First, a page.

Investment Patience is a Virtue

Investors who can keep their focus on the long term when others get distracted (and distressed) by short-term drama should see their patience rewarded down the road.

(Image credit: Dougal Waters Photography Ltd.)

Patience is defined as “The capacity to accept or tolerate delay, trouble, or suffering without getting angry or upset.” Eighteenth-century philosopher Jean-Jacques Rousseau once said, “Patience is bitter, but its fruit is sweet.”

As is true in many areas in life, investing requires a tremendous amount of patience. Individuals often become increasingly uncomfortable in times of volatility, and inevitably shift their focus from long-term goals to short-term anxiety. A major contributor to this phenomenon is what is referred to as “recency bias.” Recency bias is the tendency to believe that trends and patterns of the recent past will continue in the future.

The financial crisis of 2008 epitomized this thought process for many investors. Some of the most educated, long-term investors became increasingly more skeptical as the early days of the 2008 crisis turned into weeks, and the weeks turned into months. These same investors became so susceptible to the fear caused by the market’s downward spiral that they lost the patience and discipline needed to stay the course.

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Who’s your worst enemy?

Benjamin Graham, the father of value investing, once said, “The investor’s chief problem — even his worst enemy — is likely to be himself.” As financial advisers, we play many key roles in the lives of our clients, but one of the most important is helping our clients stay focused on the long-term game plan. All of the work we do in terms of research, allocation, diversification, risk management, cash management, etc., is meaningless if investors lose sight of their long-term investment goals.

As an exercise, think back to a time in your life when you were excited to begin a new challenge. You knew this challenge would not be easy, and that it would probably require a significant amount of sacrifice in the short term. Ultimately, however, it would benefit your life over the long term. Maybe your challenge was to start a fitness program, initiate healthier eating habits, or become a better parent. Whatever the challenge, there were probably a few bumps along the way.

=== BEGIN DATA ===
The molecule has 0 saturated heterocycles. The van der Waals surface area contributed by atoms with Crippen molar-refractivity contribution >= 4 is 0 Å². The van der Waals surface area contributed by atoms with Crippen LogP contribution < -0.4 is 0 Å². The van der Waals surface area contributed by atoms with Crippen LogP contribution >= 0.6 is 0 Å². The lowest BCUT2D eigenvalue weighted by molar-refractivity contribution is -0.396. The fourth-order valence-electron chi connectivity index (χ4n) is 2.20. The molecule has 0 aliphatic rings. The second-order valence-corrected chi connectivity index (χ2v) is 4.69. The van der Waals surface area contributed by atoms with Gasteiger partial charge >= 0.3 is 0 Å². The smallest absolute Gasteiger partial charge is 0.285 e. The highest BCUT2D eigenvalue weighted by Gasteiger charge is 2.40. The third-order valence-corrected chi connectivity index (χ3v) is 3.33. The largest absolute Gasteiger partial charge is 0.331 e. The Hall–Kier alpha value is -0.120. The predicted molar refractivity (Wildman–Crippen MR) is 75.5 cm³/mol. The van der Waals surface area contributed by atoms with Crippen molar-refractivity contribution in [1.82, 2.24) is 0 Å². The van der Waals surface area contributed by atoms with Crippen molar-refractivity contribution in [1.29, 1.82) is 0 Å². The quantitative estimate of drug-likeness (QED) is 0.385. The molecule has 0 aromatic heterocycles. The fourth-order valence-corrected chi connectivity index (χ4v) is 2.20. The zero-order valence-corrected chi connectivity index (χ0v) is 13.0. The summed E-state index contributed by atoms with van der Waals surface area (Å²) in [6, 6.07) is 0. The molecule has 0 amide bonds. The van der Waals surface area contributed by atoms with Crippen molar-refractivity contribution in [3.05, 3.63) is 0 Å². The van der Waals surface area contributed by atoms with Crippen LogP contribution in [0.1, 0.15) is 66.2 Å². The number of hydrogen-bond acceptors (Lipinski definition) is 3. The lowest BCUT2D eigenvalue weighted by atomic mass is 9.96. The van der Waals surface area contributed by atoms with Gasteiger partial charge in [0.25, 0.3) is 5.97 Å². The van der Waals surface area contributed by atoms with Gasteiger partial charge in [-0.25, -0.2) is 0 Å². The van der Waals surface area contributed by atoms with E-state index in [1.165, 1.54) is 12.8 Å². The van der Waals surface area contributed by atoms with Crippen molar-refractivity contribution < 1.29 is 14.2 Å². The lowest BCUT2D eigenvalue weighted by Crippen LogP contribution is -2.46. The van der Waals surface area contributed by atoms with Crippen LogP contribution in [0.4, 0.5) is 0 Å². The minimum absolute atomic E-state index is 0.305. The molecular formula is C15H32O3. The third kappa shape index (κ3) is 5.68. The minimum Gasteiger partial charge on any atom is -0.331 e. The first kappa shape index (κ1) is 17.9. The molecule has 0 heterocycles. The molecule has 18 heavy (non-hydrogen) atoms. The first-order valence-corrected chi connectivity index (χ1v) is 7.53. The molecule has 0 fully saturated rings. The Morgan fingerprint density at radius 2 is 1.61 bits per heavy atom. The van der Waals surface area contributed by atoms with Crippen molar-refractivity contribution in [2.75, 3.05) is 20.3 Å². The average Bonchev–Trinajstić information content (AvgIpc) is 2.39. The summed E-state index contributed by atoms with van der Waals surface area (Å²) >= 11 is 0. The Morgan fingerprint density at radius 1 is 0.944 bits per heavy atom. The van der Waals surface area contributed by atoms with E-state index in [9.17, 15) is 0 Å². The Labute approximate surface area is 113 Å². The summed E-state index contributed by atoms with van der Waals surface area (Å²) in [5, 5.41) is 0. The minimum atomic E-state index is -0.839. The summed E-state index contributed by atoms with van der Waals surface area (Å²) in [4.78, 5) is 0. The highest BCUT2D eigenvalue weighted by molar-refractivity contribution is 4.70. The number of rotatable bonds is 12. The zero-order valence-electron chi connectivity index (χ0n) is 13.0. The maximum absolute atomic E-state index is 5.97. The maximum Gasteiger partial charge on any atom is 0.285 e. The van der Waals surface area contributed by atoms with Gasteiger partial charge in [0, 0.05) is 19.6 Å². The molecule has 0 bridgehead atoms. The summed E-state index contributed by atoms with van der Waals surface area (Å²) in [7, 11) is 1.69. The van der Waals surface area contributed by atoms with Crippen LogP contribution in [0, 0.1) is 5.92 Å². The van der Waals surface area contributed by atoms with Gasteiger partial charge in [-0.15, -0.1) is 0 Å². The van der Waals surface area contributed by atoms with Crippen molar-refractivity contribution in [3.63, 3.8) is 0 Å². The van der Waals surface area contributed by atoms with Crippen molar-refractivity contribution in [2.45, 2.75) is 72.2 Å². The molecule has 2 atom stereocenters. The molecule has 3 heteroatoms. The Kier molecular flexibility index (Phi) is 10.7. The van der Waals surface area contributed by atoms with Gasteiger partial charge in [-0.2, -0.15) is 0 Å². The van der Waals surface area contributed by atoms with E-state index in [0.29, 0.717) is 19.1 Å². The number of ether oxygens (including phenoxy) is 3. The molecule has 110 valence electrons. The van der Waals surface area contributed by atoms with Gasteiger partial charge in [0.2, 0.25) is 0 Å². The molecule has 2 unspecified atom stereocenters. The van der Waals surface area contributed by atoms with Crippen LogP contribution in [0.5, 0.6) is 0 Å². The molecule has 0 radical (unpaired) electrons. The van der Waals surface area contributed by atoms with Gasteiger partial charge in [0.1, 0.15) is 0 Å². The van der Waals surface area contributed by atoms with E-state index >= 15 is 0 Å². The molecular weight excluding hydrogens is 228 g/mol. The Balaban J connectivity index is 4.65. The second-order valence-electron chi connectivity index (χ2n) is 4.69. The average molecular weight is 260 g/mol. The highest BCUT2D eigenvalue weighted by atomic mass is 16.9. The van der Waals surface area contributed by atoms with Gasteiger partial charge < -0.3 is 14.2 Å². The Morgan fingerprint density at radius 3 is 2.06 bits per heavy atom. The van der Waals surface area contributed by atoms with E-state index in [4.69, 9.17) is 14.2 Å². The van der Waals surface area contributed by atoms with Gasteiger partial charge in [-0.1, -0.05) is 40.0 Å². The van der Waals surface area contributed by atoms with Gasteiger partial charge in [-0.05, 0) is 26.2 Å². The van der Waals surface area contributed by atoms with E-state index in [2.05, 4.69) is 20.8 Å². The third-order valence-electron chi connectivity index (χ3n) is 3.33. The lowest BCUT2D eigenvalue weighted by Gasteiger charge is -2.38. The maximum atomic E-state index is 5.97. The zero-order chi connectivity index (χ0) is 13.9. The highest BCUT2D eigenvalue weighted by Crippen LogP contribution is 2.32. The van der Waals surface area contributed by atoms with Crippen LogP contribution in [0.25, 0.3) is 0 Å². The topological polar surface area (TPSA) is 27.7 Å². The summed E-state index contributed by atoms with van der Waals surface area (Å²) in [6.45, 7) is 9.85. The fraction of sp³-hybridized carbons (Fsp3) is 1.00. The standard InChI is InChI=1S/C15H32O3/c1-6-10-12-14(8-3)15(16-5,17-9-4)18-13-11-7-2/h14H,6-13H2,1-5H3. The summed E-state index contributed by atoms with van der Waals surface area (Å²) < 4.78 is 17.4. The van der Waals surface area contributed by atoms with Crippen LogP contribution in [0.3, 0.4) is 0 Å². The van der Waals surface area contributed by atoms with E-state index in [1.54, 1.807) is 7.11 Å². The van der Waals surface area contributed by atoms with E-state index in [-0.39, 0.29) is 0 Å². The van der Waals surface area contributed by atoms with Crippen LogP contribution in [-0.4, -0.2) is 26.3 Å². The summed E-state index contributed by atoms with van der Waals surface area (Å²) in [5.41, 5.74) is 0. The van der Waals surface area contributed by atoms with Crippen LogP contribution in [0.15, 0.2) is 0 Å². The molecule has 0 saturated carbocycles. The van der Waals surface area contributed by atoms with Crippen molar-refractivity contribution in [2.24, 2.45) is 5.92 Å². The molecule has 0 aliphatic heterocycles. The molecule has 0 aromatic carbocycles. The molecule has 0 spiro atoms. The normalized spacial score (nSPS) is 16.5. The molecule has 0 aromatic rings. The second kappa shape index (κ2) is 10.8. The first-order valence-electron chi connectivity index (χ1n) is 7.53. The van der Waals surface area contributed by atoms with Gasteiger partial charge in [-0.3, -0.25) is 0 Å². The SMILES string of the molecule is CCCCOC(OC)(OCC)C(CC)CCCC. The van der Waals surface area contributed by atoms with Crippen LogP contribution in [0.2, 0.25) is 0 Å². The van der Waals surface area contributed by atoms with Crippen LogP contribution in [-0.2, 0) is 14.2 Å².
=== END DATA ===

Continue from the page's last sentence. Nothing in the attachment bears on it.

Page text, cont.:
These sorts of life challenges can be comparable to the challenge of investing for your future. Success is dependent upon a certain level of patience. A tremendous amount of discipline and fortitude may be required along the way, but most of all, success requires patience. Patience is the vehicle that allows discipline and dedication to turn into progress.

Bad news can breed irrationals moves

Mark Twain (and possibly several others before him) once said, “I’ve suffered a great many catastrophes in my life. Most of them never happened.” Many investors have a natural tendency to focus so much of their attention on the negative news of the day that it dominates their thoughts. Their short-term focus on negative market reports leads to anxiety, which can then lead to irrational investment decisions.

Heightened investment caution is certainly justified in many situations. We do not advise clients to bury their heads in the sand and ignore their investments. However, to extrapolate the most recent economic events into a future theory can be a mistake. Appropriate risk management requires perspective and balance — especially during times of volatility.

During times of market turmoil, it often seems justified to take some type of immediate, decisive action — just because. But actions based on haste and prognostication often backfire, leaving investors with bitter regret for their swift, but emotional, responses. We may not be able to entirely control our emotions during tough times, but we should try to consistently heed the wisdom our mothers imparted as we were growing up: Patience is a virtue.

Remember …. your mother is always right!


This article was written by and presents the views of our contributing adviser, not the Kiplinger editorial staff. You can check adviser records with the SEC or with FINRA.

Chris Kelly, CPA, CFP
Financial Adviser & Portfolio Manager, Baltimore-Washington Financial Advisors

Chris Kelly is a Certified Public Accountant (CPA) and a Certified Financial Planner™ (CFP®). He holds a B.S. in finance from the University of Maryland and a master's in accounting from George Washington University. Kelly assists clients with the implementation of their personal financial plans, investment tax strategy and overall financial risk management. He takes great pride in maintaining a relationship based on trust, transparency and accountability with each of his clients.